Apr 05, 2011 | Bushnell Elite 4200 6-24x40 Riflescope...

1 Answer

Aimbot


aimbot is a term used to describe a shooter's cheat in modern fighting war games.
It allows for perfect kill shots almost with every bullet fired.
With an aimbot, if you aim at a target, regardless of where on the target you are aimed, it will hit the kill point.
This comes in very handy if you are playing Call of Duty, or Band of Brothers, or Rainbow Six, or just about any other shooter.
I don't provide a link to any aimbots though, as to do so would be against Fixya rules and Regulations, not to mention that it would provide you with an unfair advantage over everyone else.
But, at least I have told you what it is, and what it does.

Jan 29, 2011 | Computers & Internet

1 Answer

How do you zero a simmons atec 512101, I dont have a manual, or any instructions... My first scope


Hi :)

In order to familiarize yourself with shooting please go here

I stumbled across this software a month ago as an avid shooter enthusiast. I havent had the chance to fire more than 100 rounds before i touched this and most were iron sights. now i have the math to shoot any bullet in any condition upto 2000 yards :) practically military level training but not quite.

Take the training that is provided and go through it a couple of times there are a few key things to remember

when you first start go to the training range **this range is standard humidity, temperature, elevation, and barometric pressure. This means that all you have to account for is range and wind this is where to start.

1)range the target. see below for details. best to work in yards as sierra is yards too.
IMPORTANT remember if you scope in to 20x to divide your mil dot reading by 2 before your divide the inches x 27.778 or inches x 25.4? this wil give you accurate range (lol get a laser range finder for RL :)

2) Elevation - if your range is 1530yards between 35.6 moa @ 1500 and 36.2 moa @ 1550. use a calculator to determine where your range lies (sierra can be asked when producing a range card to have a set increment if set to the exact range then exact values are given :)

so 36.2 - 35.6 = 0.6 30/50 = 60% to get this divide the range in yards inbetween the increments by the increment value IE in a 100 yard increment it would differ

once you have your elevation dial it in. rounding to the closest 1/4 min of angle.

3) Windage - Windage is a little different in the windage collumn its given in inches of drift per 1 mph wind (if your having trouble with wind take the shot first hit the target read in the bottom wind speed and then calculate that windspeed and get the math first)(use this for range to infact before you delve to far into ranging ( makes for faster learning and can be written of a laser range finder and wind speed measurement accessory which 99% of shooters use now adays unless your some vet or 10000 round pro :S not thier yet)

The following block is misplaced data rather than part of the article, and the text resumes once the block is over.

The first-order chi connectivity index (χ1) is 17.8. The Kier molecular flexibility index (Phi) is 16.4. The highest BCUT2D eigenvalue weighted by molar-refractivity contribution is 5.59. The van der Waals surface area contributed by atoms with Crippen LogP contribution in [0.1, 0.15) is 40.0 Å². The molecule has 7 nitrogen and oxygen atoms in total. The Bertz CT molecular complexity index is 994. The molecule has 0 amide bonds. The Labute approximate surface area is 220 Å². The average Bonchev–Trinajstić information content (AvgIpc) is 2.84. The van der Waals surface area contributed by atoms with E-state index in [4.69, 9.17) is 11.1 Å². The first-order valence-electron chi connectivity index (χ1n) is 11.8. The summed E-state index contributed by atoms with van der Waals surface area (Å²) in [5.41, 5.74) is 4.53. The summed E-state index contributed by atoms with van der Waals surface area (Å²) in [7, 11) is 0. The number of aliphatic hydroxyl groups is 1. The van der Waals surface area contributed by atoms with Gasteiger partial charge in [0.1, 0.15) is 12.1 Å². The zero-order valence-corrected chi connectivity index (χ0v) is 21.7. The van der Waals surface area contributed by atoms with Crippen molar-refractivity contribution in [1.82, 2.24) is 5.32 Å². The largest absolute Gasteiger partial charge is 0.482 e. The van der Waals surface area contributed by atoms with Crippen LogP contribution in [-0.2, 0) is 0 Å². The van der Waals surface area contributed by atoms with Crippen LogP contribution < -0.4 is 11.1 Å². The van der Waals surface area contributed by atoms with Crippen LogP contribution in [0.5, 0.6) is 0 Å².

so take your inches of drift lets jsut say i used the same method to determine the exact inches of drift between the two given (most ranges arent exactly on) and my inches per mph is 3.2 w a 10 mp wind

this is 3.2 x 10 = 32 inches of wind drift total. to conver that to rifle clicks you might remember that 1 MOA is = 1.047 inches @ 100 yards or 1.512.. @ 100 meters that means for every 1 moa you adjust your windage your bullet will travel 1.047 inches for every hundread yards the target is away

FIRST take range 1530 yards and divide by 100 yards to get 15.3 x 1.047 = MOA of windage ON THIS SHOT which happens to be 16.0191 that means for every 1 moa i adjust into the wind it will move 16.0191" per 1 moa i adjust.

Since we know that the wind will blow it 32 inches off target you divide 32 by your Inches per moa 16.0191 to get your MOA windage adjustment of 1.9976... which is rounded to the closest click of your scope (probably 1/4 min maybe 1 min you need to check how many click between the big lines on the gun.

Once you know all this stuff zeroing becomes a matter of how high you gun is over at a certain know distance. :) Sierra has that too :S





SOME THINGS TO REMEMBER




1) Targets height in inches x 27.778 / Mil Dot Reading = Range in Yards

This is where you need to start when taking a shot. The range is the most important factor as it is what the rest of the measurements are based off of. TIP invest in some evironmental accessories something that measure wind speed and direction and barrel, Temperature, Humidity, and get Barometric Pressure.

2) Your "cheat sheet" or "range card" needs to be set up accurately, there is alot of software out there that can do this for you with accurate measurements of your environment (once you get past the math of the shooting it becomes your ability to measure your evironment that makes the shots).

I use Sierra Infinity v6 Ballistics Software :) Found here

its incredibly complicated math that i havent been able to unearth without taking a 600 dollar sniper course, to determine your own range cards in varying environments (humidity and temperature vary from day to day and wil throw your bullets off over 1000 yards)

use this software before you go to the range or as you set up to print yourself the daily range card